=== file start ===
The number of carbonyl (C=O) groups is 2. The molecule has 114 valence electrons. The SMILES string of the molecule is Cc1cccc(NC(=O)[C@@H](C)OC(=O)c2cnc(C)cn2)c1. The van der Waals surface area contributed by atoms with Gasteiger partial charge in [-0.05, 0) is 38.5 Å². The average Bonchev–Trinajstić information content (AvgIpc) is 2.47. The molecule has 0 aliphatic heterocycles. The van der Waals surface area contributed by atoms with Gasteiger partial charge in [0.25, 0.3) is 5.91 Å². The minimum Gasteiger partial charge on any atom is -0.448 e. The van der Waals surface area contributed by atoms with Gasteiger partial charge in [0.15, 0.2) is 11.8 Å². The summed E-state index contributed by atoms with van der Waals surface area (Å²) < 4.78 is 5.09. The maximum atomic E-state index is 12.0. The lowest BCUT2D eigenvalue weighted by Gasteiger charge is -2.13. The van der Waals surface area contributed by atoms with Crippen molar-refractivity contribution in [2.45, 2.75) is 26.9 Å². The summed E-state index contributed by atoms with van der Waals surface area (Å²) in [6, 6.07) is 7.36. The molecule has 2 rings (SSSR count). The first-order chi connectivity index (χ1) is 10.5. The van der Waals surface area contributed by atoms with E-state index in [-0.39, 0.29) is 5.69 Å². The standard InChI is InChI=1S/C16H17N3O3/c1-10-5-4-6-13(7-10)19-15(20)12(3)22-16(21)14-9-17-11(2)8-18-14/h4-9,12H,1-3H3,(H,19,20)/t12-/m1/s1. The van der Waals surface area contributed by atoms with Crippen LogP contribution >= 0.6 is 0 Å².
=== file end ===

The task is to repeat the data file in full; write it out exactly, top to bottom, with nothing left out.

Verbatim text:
The number of carbonyl (C=O) groups is 2. The molecule has 114 valence electrons. The SMILES string of the molecule is Cc1cccc(NC(=O)[C@@H](C)OC(=O)c2cnc(C)cn2)c1. The van der Waals surface area contributed by atoms with Gasteiger partial charge in [-0.05, 0) is 38.5 Å². The average Bonchev–Trinajstić information content (AvgIpc) is 2.47. The molecule has 0 aliphatic heterocycles. The van der Waals surface area contributed by atoms with Gasteiger partial charge in [0.25, 0.3) is 5.91 Å². The minimum Gasteiger partial charge on any atom is -0.448 e. The van der Waals surface area contributed by atoms with Gasteiger partial charge in [0.15, 0.2) is 11.8 Å². The summed E-state index contributed by atoms with van der Waals surface area (Å²) < 4.78 is 5.09. The maximum atomic E-state index is 12.0. The lowest BCUT2D eigenvalue weighted by Gasteiger charge is -2.13. The van der Waals surface area contributed by atoms with Crippen molar-refractivity contribution in [2.45, 2.75) is 26.9 Å². The summed E-state index contributed by atoms with van der Waals surface area (Å²) in [6, 6.07) is 7.36. The molecule has 2 rings (SSSR count). The first-order chi connectivity index (χ1) is 10.5. The van der Waals surface area contributed by atoms with E-state index in [-0.39, 0.29) is 5.69 Å². The standard InChI is InChI=1S/C16H17N3O3/c1-10-5-4-6-13(7-10)19-15(20)12(3)22-16(21)14-9-17-11(2)8-18-14/h4-9,12H,1-3H3,(H,19,20)/t12-/m1/s1. The van der Waals surface area contributed by atoms with Crippen LogP contribution >= 0.6 is 0 Å².